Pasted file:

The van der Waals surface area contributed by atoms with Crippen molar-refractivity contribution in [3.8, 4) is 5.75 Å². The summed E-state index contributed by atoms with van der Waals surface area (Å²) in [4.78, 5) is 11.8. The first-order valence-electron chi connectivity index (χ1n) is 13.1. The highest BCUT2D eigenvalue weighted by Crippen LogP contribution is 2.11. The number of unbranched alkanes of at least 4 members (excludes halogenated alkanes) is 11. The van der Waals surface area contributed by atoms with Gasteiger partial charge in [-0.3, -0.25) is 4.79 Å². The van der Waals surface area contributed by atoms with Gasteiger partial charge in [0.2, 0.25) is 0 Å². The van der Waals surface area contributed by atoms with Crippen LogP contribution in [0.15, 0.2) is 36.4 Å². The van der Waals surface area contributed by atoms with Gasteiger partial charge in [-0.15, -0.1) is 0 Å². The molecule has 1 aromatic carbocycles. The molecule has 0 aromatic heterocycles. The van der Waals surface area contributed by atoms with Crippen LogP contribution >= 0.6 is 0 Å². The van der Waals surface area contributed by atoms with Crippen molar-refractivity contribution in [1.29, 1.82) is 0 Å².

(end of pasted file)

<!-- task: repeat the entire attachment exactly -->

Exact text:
The van der Waals surface area contributed by atoms with Crippen molar-refractivity contribution in [3.8, 4) is 5.75 Å². The summed E-state index contributed by atoms with van der Waals surface area (Å²) in [4.78, 5) is 11.8. The first-order valence-electron chi connectivity index (χ1n) is 13.1. The highest BCUT2D eigenvalue weighted by Crippen LogP contribution is 2.11. The number of unbranched alkanes of at least 4 members (excludes halogenated alkanes) is 11. The van der Waals surface area contributed by atoms with Gasteiger partial charge in [-0.3, -0.25) is 4.79 Å². The van der Waals surface area contributed by atoms with Gasteiger partial charge in [0.2, 0.25) is 0 Å². The van der Waals surface area contributed by atoms with Crippen LogP contribution in [0.15, 0.2) is 36.4 Å². The van der Waals surface area contributed by atoms with Gasteiger partial charge in [-0.15, -0.1) is 0 Å². The molecule has 1 aromatic carbocycles. The molecule has 0 aromatic heterocycles. The van der Waals surface area contributed by atoms with Crippen LogP contribution >= 0.6 is 0 Å². The van der Waals surface area contributed by atoms with Crippen molar-refractivity contribution in [1.29, 1.82) is 0 Å².